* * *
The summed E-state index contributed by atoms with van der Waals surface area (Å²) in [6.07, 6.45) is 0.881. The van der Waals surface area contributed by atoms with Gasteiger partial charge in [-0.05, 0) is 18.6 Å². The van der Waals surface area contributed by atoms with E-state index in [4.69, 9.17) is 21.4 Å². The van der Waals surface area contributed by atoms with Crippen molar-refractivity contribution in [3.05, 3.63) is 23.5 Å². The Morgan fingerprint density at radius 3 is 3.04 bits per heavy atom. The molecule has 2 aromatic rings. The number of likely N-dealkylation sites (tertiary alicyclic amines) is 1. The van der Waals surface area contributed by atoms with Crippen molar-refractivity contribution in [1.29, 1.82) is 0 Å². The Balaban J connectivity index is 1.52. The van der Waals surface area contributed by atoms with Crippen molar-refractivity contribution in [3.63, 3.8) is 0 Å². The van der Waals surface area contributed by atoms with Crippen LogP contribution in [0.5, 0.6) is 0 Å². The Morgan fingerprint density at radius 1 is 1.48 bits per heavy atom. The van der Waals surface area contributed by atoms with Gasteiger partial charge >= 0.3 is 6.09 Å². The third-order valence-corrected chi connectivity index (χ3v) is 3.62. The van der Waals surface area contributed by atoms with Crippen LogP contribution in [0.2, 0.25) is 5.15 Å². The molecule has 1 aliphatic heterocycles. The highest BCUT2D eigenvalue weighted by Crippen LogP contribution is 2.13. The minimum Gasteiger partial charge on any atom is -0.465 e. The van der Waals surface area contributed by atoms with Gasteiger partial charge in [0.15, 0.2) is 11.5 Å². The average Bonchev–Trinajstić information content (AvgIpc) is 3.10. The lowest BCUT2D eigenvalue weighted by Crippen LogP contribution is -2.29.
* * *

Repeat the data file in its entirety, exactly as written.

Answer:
The summed E-state index contributed by atoms with van der Waals surface area (Å²) in [6.07, 6.45) is 0.881. The van der Waals surface area contributed by atoms with Gasteiger partial charge in [-0.05, 0) is 18.6 Å². The van der Waals surface area contributed by atoms with E-state index in [4.69, 9.17) is 21.4 Å². The van der Waals surface area contributed by atoms with Crippen molar-refractivity contribution in [3.05, 3.63) is 23.5 Å². The Morgan fingerprint density at radius 3 is 3.04 bits per heavy atom. The molecule has 2 aromatic rings. The number of likely N-dealkylation sites (tertiary alicyclic amines) is 1. The van der Waals surface area contributed by atoms with Crippen molar-refractivity contribution in [1.29, 1.82) is 0 Å². The Balaban J connectivity index is 1.52. The van der Waals surface area contributed by atoms with Crippen molar-refractivity contribution in [3.63, 3.8) is 0 Å². The van der Waals surface area contributed by atoms with Crippen LogP contribution in [0.5, 0.6) is 0 Å². The Morgan fingerprint density at radius 1 is 1.48 bits per heavy atom. The van der Waals surface area contributed by atoms with Gasteiger partial charge >= 0.3 is 6.09 Å². The third-order valence-corrected chi connectivity index (χ3v) is 3.62. The van der Waals surface area contributed by atoms with Crippen LogP contribution in [0.2, 0.25) is 5.15 Å². The molecule has 1 aliphatic heterocycles. The highest BCUT2D eigenvalue weighted by Crippen LogP contribution is 2.13. The minimum Gasteiger partial charge on any atom is -0.465 e. The van der Waals surface area contributed by atoms with Gasteiger partial charge in [0.15, 0.2) is 11.5 Å². The average Bonchev–Trinajstić information content (AvgIpc) is 3.10. The lowest BCUT2D eigenvalue weighted by Crippen LogP contribution is -2.29.